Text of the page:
Patrick Leloup, an adviser to Rajoelina, reportedly threatened to prohibit Delmas from conducting future business in Madagascar if it refused to pick up rosewood stocks stored in containers in and around Vohemar.

It would appear now that the corrupt government is so desperate for cash that it is endorsing something that is condemned internationally in order to gain tax revenue. While this is travesty against nature, it does offer a glimmer of hope that this government does not have much life left in it. It may not be long before you see Rajoelina back at the bargaining table as I can’t see condoning something that is condemned internationally as something a sane government would do unless they felt they had to… not that I think that Rajoelina’s government is sane.

For those that don’t know, Rosewood is a strong/heavy wood that is often brownish and used to make things like furniture and luxury flooring (think red chinese furniture). Some species of rosewoods are on the endangered species list (if not all of them), and the logging is having a major impact on the national forests of Madagascar and it’s ecosystems. For more information on Rosewood, here are some links for your perusal:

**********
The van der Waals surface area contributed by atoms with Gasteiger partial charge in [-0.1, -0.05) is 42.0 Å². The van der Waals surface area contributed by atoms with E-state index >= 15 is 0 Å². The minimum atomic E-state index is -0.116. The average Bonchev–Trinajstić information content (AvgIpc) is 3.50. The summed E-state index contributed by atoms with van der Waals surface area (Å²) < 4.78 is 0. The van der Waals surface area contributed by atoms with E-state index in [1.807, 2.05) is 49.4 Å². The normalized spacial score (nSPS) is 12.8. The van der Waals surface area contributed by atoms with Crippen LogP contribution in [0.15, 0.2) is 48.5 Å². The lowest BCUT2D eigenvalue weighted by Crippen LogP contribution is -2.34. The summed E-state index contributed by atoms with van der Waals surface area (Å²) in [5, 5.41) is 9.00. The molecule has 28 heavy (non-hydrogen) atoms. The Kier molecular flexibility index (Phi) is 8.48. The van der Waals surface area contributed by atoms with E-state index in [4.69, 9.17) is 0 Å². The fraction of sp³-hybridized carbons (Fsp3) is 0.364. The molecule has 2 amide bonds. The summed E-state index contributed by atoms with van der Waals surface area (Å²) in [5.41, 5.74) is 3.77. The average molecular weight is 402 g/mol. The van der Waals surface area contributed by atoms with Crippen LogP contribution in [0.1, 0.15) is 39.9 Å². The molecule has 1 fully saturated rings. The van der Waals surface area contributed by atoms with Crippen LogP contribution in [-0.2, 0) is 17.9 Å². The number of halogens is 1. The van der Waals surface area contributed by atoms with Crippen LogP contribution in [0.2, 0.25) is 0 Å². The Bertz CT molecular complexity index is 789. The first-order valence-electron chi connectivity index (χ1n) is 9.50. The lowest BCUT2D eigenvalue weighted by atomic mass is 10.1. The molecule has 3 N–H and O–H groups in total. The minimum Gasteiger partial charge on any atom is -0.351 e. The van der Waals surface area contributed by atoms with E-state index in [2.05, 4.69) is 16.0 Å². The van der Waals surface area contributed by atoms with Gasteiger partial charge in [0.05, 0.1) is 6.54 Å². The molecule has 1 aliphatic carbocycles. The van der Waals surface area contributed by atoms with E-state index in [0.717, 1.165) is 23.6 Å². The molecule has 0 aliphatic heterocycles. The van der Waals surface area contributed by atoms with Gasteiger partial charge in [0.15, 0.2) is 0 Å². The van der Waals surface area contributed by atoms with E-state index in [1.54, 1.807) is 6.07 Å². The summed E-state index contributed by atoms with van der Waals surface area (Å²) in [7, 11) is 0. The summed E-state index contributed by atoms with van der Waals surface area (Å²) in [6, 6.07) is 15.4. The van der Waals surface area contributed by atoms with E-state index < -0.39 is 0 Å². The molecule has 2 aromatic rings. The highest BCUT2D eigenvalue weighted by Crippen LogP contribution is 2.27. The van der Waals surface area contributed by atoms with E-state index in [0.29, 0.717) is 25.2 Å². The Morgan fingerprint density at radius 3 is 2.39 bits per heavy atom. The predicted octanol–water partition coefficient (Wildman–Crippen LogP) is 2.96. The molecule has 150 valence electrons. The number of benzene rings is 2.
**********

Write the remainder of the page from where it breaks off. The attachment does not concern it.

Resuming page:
The Madagascar Rosewood Massacre (Derek Schuurman/Porter P. Lowry III)

Madagascar Rosewood (Wikipedia)

Lemurs, Rare forests threatened by Madagascar Strife (National Geographic)

It really is a shame that it has come to this, and it is sad to think that anything that Rajoelina’s government does or has done may have been funded by this illegal activity.

In other news, it appears that Robert Mugabe is renewing his suggestion that the SADC should support a military intervention to oust Andry Rajoelina from his post and restore democracy. You might remember around July sometime last year there was speculation and great concern that COMESA (which Mugabe heads) was somehow going to get a military force to go to Madagascar and oust Rajoelina. Here is an excerpt from a June 8th, 2009 Reuters article:

“We welcome and agreed, as pronounced by the AU, to support SADC as they take a lead in efforts to restore constitutional order in Madagascar by examining all options, including the possibility of military intervention,” COMESA said.